Why Federal Aviation Officials Don't Rank Airlines for Safety
Adam Bryant N. Y. Times News Service, THE JOURNAL RECORD
As Americans step onto planes for their summer vacations, the Valujet crash last month continues to stir deep-rooted fears and questions. Which airlines are safest? Why don't Federal aviation officials tell the public what they know?
As often as those officials try to explain that crashes are unpredictable occurrences, travelers insist they want to know the relative safety of different airlines.
Part of the problem lies in the ambiguity of the word "safe." Top Government aviation officials have used the term over and over to describe Valujet, and all other U.S. airlines.
Somehow, though, to the public, which has been bombarded with images of salvage crews in the Everglades and reports of the Federal Aviation Administration's long-standing concerns about Valujet, the word "safe" sounds off-key.
But what is safe? Is boarding a metal tube that hurtles through the air at hundreds of miles an hour ever safe? Better, perhaps, never to leave home. But isn't flying supposed to be safer than driving across the country or across town? Considering the number of people who die in airplane crashes, the answer is yes.
U.S. airlines are so safe now that accidents are largely random events. The average passenger would have to take a flight every day for thousands of years before he would be in a plane crash.
But in the age of sound bites, aviation officials often do not have the time to make this point. Instead, they often oversimplify the issue by talking about "one level of safety" and their drive for "zero accidents." These phrases make consumers comfortable most of the time but highly skeptical after a crash. Accidents make them wonder if there are asterisks after these catchy phrases but no fine print for the public to read.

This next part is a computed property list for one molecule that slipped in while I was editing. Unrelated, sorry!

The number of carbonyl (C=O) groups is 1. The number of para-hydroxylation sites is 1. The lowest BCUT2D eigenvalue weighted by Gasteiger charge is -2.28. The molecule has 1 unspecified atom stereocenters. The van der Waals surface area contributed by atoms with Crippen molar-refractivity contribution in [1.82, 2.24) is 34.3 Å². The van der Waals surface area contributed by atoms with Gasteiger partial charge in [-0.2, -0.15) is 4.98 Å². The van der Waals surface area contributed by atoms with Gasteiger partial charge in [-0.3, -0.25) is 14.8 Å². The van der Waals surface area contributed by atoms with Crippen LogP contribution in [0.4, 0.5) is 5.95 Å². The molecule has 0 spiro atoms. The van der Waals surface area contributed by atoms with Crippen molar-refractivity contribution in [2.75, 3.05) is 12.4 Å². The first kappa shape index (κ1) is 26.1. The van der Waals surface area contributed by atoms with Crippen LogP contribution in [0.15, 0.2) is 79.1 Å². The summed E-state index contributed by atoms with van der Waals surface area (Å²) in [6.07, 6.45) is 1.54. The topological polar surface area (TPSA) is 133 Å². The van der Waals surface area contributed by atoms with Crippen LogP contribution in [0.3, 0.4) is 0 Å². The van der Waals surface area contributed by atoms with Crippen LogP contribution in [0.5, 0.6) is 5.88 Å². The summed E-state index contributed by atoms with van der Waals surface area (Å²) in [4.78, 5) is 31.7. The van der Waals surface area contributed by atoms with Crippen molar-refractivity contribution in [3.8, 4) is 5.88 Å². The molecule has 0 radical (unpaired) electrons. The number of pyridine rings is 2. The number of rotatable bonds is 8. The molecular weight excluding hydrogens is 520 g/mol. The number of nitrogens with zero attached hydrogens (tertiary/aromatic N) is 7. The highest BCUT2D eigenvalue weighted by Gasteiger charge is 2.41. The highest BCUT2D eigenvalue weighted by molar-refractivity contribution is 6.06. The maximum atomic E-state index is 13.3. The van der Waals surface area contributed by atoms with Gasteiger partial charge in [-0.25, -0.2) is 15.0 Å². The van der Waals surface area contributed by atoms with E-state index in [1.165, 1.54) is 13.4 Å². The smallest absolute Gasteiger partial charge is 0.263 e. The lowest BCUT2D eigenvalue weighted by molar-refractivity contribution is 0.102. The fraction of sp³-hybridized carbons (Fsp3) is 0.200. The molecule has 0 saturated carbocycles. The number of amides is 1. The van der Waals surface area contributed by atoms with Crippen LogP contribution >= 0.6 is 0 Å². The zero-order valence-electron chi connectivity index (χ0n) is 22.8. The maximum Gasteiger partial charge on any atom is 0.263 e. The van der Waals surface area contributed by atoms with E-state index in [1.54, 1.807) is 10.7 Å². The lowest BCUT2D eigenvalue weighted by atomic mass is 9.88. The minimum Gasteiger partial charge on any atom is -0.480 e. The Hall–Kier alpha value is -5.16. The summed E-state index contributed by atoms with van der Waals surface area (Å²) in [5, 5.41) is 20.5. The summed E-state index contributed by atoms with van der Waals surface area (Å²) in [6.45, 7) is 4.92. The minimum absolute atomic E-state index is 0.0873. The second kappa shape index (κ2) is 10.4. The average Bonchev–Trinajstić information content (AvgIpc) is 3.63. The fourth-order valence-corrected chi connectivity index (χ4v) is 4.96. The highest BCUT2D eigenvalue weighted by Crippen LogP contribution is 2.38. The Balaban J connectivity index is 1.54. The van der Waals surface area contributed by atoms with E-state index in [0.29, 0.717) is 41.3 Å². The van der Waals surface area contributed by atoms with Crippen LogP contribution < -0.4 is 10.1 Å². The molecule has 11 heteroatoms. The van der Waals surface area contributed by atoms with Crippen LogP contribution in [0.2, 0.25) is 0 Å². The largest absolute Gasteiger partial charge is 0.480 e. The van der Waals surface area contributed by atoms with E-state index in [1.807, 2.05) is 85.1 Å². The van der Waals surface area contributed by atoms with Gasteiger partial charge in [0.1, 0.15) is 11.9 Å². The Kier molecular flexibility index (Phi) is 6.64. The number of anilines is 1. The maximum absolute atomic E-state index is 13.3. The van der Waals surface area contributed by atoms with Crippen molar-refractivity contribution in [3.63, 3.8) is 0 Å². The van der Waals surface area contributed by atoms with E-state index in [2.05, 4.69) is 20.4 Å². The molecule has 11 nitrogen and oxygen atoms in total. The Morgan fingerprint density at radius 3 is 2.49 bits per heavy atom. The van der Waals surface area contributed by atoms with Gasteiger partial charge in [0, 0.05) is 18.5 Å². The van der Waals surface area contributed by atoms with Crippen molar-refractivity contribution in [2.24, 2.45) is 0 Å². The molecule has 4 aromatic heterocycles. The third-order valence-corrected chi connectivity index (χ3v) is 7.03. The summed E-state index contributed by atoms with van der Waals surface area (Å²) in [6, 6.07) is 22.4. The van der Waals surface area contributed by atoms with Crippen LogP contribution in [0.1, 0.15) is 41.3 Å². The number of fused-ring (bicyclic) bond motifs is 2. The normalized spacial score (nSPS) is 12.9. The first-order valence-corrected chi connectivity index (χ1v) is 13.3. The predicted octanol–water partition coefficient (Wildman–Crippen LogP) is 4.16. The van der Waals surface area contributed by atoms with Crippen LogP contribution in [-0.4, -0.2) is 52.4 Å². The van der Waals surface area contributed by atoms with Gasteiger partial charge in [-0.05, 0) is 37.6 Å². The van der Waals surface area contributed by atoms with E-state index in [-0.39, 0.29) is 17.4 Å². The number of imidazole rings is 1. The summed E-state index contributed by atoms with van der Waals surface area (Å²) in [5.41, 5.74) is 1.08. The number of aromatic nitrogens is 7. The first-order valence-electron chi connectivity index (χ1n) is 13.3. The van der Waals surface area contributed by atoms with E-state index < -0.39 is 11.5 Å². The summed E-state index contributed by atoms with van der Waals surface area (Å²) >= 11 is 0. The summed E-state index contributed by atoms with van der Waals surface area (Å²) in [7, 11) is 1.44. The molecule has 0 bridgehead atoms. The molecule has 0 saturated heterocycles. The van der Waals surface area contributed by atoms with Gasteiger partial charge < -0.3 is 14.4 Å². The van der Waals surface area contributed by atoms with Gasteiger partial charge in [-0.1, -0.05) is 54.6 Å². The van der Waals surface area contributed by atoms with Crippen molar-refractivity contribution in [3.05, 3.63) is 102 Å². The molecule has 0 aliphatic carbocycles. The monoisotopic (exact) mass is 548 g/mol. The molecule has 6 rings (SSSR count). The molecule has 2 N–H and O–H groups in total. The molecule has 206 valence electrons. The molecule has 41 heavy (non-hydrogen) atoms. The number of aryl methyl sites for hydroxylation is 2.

Experts can say that certain regions of the world are more dangerous than others for air travel, partly because of systemic problems like antiquated radar equipment and inadequate training. But despite the bountiful statistics on U.S. airlines and endless attempts to slice the numbers every which way, a reliable index for predicting crashes has proved elusive.
"There is no such animal," said Ed Perkins, the editor of the Consumer Reports Travel Letter. "I can't sit here at my desk and tell you that airline A is safer than airline B."
If there were a way to predict, the airlines would no doubt use it in their marketing, as Volvo regularly touts the safety of its cars. Some airlines often hint in their advertisements that they are safer than their competitors, but no airline explicitly brags about its record.
One reason is that they know that the kind of human error that appears to have led to the Valujet crash -- a mistake in labeling a box of hazardous oxygen generators that were put on board flight 592 -- could easily befall any one of them. …